But I wasn’t going to back out. My (silly) machismo kicked in and I figuratively puffed out my chest. “Nothing is going to scare me” was essentially oozing out of my facade. As I meandered up the steps to the entrance, a strong chilly wind ripped through the American flag on an otherwise eerily quiet late-morning. A fitting start to the day indeed.
My nerves did not quickly ease up, as the guards at the front desk area remained mostly stoic and serious (for good reason). Our guide, Bill, was personable and absolutely great, but did bring things back to earth with his reading that, “there is always a risk for a riot in a prison”, but tried to “ease our minds” that guards will not shoot at orange, so as long as we keep our provided flourescent orange vests on we will be fine. Some comfort indeed. The ongoing maze of heavily barred gates and security checks to get into the bowels of the Prison, and the walk into the Yard provided an intimidating vison typically only seen in violent prison movies.
But here is where things took a turn – and for the better. In fact, running in this seemingly negative environment was, ironically, one of the most eye-opening and positive running experience I have ever experienced.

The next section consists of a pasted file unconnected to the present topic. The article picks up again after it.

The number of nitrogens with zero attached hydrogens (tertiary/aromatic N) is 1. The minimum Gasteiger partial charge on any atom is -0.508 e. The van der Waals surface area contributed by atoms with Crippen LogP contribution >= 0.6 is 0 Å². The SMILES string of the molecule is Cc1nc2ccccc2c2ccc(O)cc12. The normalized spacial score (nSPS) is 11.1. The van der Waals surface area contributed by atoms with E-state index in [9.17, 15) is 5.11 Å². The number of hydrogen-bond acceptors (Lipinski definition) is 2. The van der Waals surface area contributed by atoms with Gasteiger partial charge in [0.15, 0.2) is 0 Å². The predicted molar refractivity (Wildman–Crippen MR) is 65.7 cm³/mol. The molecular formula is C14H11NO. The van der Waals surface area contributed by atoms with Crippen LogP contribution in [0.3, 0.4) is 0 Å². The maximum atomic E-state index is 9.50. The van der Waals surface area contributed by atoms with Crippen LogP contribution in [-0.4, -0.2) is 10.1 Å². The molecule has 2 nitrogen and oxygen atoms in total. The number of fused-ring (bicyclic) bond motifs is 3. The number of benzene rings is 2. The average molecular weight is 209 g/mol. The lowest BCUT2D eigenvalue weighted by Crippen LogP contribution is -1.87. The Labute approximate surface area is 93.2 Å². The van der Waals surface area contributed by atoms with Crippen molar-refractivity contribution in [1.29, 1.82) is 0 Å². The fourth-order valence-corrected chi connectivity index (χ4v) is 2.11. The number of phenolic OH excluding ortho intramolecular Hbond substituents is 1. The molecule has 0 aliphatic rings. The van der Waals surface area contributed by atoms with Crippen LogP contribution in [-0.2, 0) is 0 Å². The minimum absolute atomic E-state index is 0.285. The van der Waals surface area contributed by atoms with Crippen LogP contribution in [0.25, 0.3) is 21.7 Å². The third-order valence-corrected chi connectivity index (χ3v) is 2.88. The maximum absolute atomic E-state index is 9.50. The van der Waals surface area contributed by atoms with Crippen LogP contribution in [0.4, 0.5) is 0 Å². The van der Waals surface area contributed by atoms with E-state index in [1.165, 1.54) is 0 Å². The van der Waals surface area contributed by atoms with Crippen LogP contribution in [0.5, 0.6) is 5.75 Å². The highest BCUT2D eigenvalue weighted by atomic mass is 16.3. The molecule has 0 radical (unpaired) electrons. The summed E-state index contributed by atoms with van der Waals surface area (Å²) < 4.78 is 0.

Attending the race as “outsiders” were two gentlemen – one who had done these runs before and another who was attending his first, but had been to the prison Chapel service and knew some of the inmates as a result. There were also two women in attendance – one from the Oregon Coast and her mother-in-law from California who were first-timers. As the inmates started to trickle into the old and run-down athletic area, it was unclear exactly how to handle things. “How is this all this going to work?””Am I supposed to talk to them?” “Are they supposed to talk to me?” The answers to these musings came quickly, as the inmates happily sought out the two gentlemen who had been there before and started to catch up on how things were going. Almost immediately, a few inmates came up to me, introduced themselves and started engaging in conversation. And the surprising part was that it really wasn’t that awkward. Sure, we were standing in a prison, but despite the inmates’ pasts, they were friendly, courteous, engaging, and expressed a sincere thankfulness that we came to run with them.